JD Edwards' efforts to transform itself into a major international multiplatform vendor are beginning to bear fruit. The ERP firm has struggled to shake its US-centred, AS/400-only image since the release of One-World at the end of 1996. But healthy third-quarter results, posted last week, reveal that one fifth of the company's new licences are on NT and Unix platforms, compared to one in 10 last year, and two fifths of its business now comes from outside the US. JD Edwards posted revenues for the third quarter ended 31 July of $239.6 million (#144.3 million), up 47% from $162.5 million (#97.9 million) in the equivalent fiscal quarter the year before. Profits for the quarter rose 150% from $7.2 million (#4.3 million) to $18.1 million (#10.9 million). The company claimed that the majority of its income is from new licences rather than upgrades sold to its existing user base, as is common with other ERP vendors. Despite the offer of free upgrades to the new product, the vendor saw few customers desert AS/400 for the OneWorld product on NT or Unix. That trend might change when Year 2000 and EMU issues have passed, the company claimed.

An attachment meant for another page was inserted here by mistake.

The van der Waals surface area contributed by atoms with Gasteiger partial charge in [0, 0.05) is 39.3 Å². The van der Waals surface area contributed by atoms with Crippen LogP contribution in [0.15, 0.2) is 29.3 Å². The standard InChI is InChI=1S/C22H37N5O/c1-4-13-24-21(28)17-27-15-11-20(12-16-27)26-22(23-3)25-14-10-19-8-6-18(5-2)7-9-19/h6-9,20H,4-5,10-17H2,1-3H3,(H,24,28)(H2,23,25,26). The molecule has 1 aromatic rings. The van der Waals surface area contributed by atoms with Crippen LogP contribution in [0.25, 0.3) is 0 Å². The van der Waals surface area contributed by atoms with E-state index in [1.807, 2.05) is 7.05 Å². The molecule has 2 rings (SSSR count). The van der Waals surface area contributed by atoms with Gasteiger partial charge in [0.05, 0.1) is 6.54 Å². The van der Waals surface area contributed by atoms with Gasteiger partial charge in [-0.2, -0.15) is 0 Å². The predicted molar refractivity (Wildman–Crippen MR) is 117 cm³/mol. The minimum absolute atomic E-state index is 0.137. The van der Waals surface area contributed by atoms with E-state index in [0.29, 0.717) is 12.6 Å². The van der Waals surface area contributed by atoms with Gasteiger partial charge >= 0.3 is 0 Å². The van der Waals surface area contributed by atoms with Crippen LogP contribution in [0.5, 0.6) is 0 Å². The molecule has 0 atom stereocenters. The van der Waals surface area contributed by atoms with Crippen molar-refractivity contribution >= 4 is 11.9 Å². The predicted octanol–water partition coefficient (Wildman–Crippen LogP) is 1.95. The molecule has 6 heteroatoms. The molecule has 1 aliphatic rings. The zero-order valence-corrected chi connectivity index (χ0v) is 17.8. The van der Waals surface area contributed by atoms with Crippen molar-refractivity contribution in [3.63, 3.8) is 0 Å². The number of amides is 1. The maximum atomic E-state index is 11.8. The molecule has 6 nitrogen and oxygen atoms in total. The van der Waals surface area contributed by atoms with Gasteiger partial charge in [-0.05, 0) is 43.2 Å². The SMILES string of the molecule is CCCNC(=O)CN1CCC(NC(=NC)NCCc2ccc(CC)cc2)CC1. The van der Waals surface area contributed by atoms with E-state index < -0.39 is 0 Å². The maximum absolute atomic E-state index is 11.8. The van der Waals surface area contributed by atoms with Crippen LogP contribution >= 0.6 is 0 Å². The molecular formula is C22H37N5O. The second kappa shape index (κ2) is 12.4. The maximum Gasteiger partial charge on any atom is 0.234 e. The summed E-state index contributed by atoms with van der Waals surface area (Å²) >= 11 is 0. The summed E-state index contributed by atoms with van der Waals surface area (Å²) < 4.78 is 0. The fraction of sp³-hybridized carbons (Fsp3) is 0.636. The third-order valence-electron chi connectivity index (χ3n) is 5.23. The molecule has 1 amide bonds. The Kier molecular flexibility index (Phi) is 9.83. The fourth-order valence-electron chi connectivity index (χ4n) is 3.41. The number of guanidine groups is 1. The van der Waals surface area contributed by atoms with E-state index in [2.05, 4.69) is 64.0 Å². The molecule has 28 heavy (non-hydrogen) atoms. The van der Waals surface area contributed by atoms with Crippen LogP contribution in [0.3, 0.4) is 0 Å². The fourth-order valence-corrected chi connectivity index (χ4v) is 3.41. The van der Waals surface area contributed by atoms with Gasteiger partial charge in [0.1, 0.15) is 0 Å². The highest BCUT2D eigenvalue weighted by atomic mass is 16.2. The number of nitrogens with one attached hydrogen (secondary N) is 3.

Finding refutes many earlier studies that suggest that galaxies don't have much dark matter at the time of their birth
Boris the robot outed as man in rented robot suit
Mission will provide vital data about the performance of rocket, spacecraft, autonomous docking system and the landing system
The flight will take off from California's Mojave Air and Space Port and could happen as soon as 13th December